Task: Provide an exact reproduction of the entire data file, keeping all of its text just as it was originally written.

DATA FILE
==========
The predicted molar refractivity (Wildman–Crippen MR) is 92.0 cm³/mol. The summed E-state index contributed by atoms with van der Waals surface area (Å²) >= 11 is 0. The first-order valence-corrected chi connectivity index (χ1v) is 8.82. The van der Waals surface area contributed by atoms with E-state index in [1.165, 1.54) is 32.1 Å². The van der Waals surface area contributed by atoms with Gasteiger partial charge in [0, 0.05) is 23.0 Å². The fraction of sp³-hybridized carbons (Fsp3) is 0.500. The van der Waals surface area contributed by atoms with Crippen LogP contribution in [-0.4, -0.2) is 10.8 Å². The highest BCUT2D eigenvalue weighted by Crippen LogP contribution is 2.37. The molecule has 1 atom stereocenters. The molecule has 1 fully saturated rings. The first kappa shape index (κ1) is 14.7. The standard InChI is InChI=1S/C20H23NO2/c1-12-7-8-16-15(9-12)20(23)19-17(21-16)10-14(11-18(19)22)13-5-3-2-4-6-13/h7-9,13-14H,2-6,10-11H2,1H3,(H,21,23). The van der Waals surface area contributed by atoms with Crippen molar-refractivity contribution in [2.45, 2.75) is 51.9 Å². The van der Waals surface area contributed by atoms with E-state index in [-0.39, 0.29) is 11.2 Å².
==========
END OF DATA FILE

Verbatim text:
The predicted molar refractivity (Wildman–Crippen MR) is 92.0 cm³/mol. The summed E-state index contributed by atoms with van der Waals surface area (Å²) >= 11 is 0. The first-order valence-corrected chi connectivity index (χ1v) is 8.82. The van der Waals surface area contributed by atoms with E-state index in [1.165, 1.54) is 32.1 Å². The van der Waals surface area contributed by atoms with Gasteiger partial charge in [0, 0.05) is 23.0 Å². The fraction of sp³-hybridized carbons (Fsp3) is 0.500. The van der Waals surface area contributed by atoms with Crippen LogP contribution in [-0.4, -0.2) is 10.8 Å². The highest BCUT2D eigenvalue weighted by Crippen LogP contribution is 2.37. The molecule has 1 atom stereocenters. The molecule has 1 fully saturated rings. The first kappa shape index (κ1) is 14.7. The standard InChI is InChI=1S/C20H23NO2/c1-12-7-8-16-15(9-12)20(23)19-17(21-16)10-14(11-18(19)22)13-5-3-2-4-6-13/h7-9,13-14H,2-6,10-11H2,1H3,(H,21,23). The van der Waals surface area contributed by atoms with Crippen molar-refractivity contribution in [2.45, 2.75) is 51.9 Å². The van der Waals surface area contributed by atoms with E-state index in [-0.39, 0.29) is 11.2 Å².